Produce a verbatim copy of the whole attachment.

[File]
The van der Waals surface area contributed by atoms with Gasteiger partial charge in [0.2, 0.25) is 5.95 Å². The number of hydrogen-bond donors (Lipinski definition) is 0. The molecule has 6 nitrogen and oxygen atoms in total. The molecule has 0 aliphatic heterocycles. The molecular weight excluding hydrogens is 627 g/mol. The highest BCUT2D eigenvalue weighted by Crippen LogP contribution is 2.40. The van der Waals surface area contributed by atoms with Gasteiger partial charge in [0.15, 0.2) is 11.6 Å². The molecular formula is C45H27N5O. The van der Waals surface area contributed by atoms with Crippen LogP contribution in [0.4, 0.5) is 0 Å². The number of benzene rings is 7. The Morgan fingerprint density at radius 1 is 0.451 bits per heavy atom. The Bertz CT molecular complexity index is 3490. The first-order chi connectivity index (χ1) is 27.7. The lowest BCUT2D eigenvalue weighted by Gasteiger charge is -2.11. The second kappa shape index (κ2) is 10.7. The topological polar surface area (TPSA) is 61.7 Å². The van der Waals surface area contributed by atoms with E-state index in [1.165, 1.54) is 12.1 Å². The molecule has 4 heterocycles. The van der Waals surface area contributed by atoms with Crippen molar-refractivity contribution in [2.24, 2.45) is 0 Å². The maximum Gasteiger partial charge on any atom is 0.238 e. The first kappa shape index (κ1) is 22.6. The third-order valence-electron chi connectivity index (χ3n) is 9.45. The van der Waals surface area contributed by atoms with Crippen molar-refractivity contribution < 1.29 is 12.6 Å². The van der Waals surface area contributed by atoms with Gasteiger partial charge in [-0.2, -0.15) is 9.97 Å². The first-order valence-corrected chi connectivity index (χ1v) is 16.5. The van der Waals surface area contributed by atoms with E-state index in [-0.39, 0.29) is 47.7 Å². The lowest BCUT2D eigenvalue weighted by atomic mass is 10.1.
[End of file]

The van der Waals surface area contributed by atoms with Gasteiger partial charge in [0.2, 0.25) is 5.95 Å². The number of hydrogen-bond donors (Lipinski definition) is 0. The molecule has 6 nitrogen and oxygen atoms in total. The molecule has 0 aliphatic heterocycles. The molecular weight excluding hydrogens is 627 g/mol. The highest BCUT2D eigenvalue weighted by Crippen LogP contribution is 2.40. The van der Waals surface area contributed by atoms with Gasteiger partial charge in [0.15, 0.2) is 11.6 Å². The molecular formula is C45H27N5O. The van der Waals surface area contributed by atoms with Crippen LogP contribution in [0.4, 0.5) is 0 Å². The number of benzene rings is 7. The Morgan fingerprint density at radius 1 is 0.451 bits per heavy atom. The Bertz CT molecular complexity index is 3490. The first-order chi connectivity index (χ1) is 27.7. The lowest BCUT2D eigenvalue weighted by Gasteiger charge is -2.11. The second kappa shape index (κ2) is 10.7. The topological polar surface area (TPSA) is 61.7 Å². The van der Waals surface area contributed by atoms with E-state index in [1.165, 1.54) is 12.1 Å². The molecule has 4 heterocycles. The van der Waals surface area contributed by atoms with Crippen molar-refractivity contribution in [2.24, 2.45) is 0 Å². The maximum Gasteiger partial charge on any atom is 0.238 e. The first kappa shape index (κ1) is 22.6. The third-order valence-electron chi connectivity index (χ3n) is 9.45. The van der Waals surface area contributed by atoms with Crippen molar-refractivity contribution < 1.29 is 12.6 Å². The van der Waals surface area contributed by atoms with Gasteiger partial charge in [-0.2, -0.15) is 9.97 Å². The first-order valence-corrected chi connectivity index (χ1v) is 16.5. The van der Waals surface area contributed by atoms with E-state index in [-0.39, 0.29) is 47.7 Å². The lowest BCUT2D eigenvalue weighted by atomic mass is 10.1.